Grundrenten compromise: That's what the coalition has agreed


Who receives the basic pension? How is the claim for performance examined and what has the Grand Coalition still agreed on? An overview of the key points of the compromise between the Union and the SPD.

Anyone who has worked should have more in old age than the basic security – that is the goal of the basic pension. It should be introduced on 1 January 2021. It then applies to people who are already retired and future retirees. The basic pension is a supplement to the pension entitlements of low earners, who have 35 years of contributions through work, child rearing or care. They are almost as if they had worked for 80 percent of an average wage in those 35 years.

The contributions to the pension fund must be between 30 and 80 percent of the payments of an average earner. The pension entitlement is then doubled for 35 years, but no more than 80 per cent of the pension that the average earner earns in these years. Of the pension supplement still 12.5 percent are deducted. Thus, the coalition wants to uphold the so-called equivalence principle, according to which the pension actually depends on the amount of contributions.

The basic pension should reach between 1.2 and 1.5 million people and flow from 2021 onwards. According to SPD leader Malu Dreyer especially women benefit from the basic pension.

The coalition wants to prevent people from receiving the basic pension, even though they have a livelihood from other sources. Therefore, the basic pension is paid up to a monthly income of 1250 euros for single persons and 1950 euros for couples, the basic pension in full.

The basis for this is "the taxable income plus the tax-exempt portion of the pension and all capital gains". The form in which life insurance payments are taken into account should be clarified during the legislative procedure. Income reconciliation should be automated by electronic data exchange between the pension insurance and the tax authorities.

The housing allowance will be introduced in an amount of about 80 million euros, so that an improvement in the basic pension is not offset by a reduction in the housing allowance. For retirees with 35 contribution years, a basic allowance is introduced in the basic insurance, up to which pension payments are not deducted from the basic pension. Similar things already exist for income from occupational and private pensions. The allowance amounts to 100 Euro per month plus 30 per cent of the additional pension payments – at the most, however, up to half of the basic insurance rate, currently € 212.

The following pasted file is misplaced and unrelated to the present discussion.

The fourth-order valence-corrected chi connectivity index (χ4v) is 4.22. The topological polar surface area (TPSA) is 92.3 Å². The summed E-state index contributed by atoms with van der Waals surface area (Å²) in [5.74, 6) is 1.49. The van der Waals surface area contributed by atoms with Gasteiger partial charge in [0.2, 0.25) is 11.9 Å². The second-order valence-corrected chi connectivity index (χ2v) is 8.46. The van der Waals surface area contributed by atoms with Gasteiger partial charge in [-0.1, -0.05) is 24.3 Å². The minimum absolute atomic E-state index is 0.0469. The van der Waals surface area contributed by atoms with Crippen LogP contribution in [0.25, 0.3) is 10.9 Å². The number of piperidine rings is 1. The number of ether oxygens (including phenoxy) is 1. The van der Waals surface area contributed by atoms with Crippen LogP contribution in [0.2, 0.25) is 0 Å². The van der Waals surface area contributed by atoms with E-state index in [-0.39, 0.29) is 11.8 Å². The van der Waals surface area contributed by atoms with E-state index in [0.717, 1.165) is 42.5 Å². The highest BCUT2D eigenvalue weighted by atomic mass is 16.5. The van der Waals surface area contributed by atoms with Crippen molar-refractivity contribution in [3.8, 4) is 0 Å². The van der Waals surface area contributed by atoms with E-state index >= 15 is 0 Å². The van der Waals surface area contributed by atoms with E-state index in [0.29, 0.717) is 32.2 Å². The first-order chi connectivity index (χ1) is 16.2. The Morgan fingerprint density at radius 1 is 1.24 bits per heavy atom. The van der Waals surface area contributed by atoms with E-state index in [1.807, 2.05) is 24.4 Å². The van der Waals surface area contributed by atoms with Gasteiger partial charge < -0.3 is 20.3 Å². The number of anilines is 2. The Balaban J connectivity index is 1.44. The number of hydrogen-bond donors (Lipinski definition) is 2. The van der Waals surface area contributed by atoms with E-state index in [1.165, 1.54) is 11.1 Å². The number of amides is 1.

The costs of the basic pension as well as the allowances in the basic security and the housing allowance "are financed from taxes and without increasing the contribution in the pension insurance". The federal subsidy to the pension fund will be "increased accordingly". The costs are not quantified in the paper on the cabinet resolution. CSU boss Markus SOder spoke of 1.1 to 1.5 billion euros. An important contribution to this is the "agreed financial transaction tax".

The coalition will be the Contribution to the unemployment insurance slightly lower, from the current 2.5 percent of gross wages to 2.4 percent by the end of 2022. It has already been decided that this contribution should rise to 2.6 percent thereafter.

In addition, the coalition strengthens the employer-funded pension through new incentives. Beneficiaries of occupational pensions or capital benefits should be relieved of health insurance contributions. So far, you have to pay the full contribution rate of 14.6 percent plus additional contribution, while the pension is only half the contribution rate due – as for employees in working life too. The coalition wants to create an allowance of 155.75 euros per month for such pensions. Thus, it is achieved that about 60 percent of pensioners "de facto paid a maximum of half the contribution rate" on their total pensions, while the other 40 percent "noticeably relieved" would.

The coalition committee also agreed to grant a loan to the Kreditanstalt fur Wiederaufbau Equity funds for future technologies up to € 10 billion, especially in the areas of digitization and climate technologies.

With information from Reuters

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